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    Texas Democrats aim to run out clock on abortion bill

    AUSTIN, Texas — The Republican-dominated Texas Legislature pushed Monday to enact wide-ranging restrictions that would effectively shut down all abortion clinics in the nation’s second most-populous state, and Democrats planned an old-fashioned filibuster to stop the final vote.

    After the House easily approved it Monday morning, the legislation was headed to the Senate.

    But with the special session scheduled to end at 11:59 p.m. Tuesday, the clock presented a far bigger obstacle than the need to win votes.


    The proposal would ban abortions after the 20th week of pregnancy, require doctors to have admitting privileges at nearby hospitals, limit abortions to surgical centers, and stipulate doctors must monitor even nonsurgical abortions.

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    ‘‘If this passes, abortion would be virtually banned in the state of Texas, and many women could be forced to resort to dangerous and unsafe measures,’’ said Cecile Richards, president of Planned Parenthood Action Fund and daughter of the late former Texas governor Ann Richards.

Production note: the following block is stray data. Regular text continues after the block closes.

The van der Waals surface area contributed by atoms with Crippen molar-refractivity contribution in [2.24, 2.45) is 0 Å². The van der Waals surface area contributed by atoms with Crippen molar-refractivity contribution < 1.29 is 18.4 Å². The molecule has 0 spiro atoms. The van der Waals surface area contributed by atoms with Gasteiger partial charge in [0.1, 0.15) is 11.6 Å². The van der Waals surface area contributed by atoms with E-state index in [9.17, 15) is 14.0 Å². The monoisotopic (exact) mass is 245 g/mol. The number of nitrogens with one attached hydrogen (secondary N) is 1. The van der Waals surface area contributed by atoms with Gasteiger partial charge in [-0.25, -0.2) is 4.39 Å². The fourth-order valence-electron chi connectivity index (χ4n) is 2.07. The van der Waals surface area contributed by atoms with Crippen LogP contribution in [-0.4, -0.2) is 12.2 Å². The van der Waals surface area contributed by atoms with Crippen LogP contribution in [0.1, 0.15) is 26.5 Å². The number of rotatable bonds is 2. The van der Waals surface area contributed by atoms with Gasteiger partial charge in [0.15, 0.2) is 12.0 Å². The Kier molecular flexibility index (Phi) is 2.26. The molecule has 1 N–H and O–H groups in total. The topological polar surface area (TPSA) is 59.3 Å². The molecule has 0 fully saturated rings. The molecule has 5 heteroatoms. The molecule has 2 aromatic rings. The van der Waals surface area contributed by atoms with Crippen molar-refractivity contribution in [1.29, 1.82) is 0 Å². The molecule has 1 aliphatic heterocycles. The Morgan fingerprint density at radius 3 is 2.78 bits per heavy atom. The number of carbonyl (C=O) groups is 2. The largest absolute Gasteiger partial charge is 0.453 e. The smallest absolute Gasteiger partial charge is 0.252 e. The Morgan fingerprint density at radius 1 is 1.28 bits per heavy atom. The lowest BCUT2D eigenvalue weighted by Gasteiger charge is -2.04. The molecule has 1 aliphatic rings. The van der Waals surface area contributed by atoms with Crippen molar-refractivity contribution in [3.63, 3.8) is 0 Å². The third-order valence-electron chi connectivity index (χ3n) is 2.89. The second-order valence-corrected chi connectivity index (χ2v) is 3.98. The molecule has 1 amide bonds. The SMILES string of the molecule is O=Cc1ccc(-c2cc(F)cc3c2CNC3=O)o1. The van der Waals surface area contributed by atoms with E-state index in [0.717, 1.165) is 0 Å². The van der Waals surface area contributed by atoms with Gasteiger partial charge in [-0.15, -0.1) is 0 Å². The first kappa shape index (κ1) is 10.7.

Texas has a population of about 26 million.

    Supporters say the plan will raise the standard of health care for women seeking an abortion.

    Governor Rick Perry added abortion to the special session’s agenda and has promised to sign the bill.


    The only way Democrats could block a Senate vote is if one senator filibusters it by running out the clock on the special session. The senator would have to speak nonstop, remain standing, and forgo bathroom breaks.

    Normally, the Senate does not get a bill until 24 hours after House passage, which would set the Senate debate for Tuesday morning, requiring a filibuster to last 13½ hours.

    Republicans could try to suspend the rules to force an earlier vote — and a longer filibuster.

    The first requirement of the bill is for all abortions to take place in surgical centers, facilities designed to cope with major surgeries that could lead to life-threatening complications. The majority of abortions are not surgical procedures, and only 37 of the state’s 42 abortion clinics meet that new standard, and many would need to relocate and spend millions of dollars to reach that standard.

    Those five remaining clinics are in Dallas, Austin, San Antonio, and two in Houston. A woman near the Mexican border or in West Texas would have to drive hundreds of miles to obtain an abortion if the bill passes. Women who take abortion-inducing pills would be required to take the medication in front of a doctor.


    Doctors also would need admitting privileges within 30 miles of the clinic under the measure.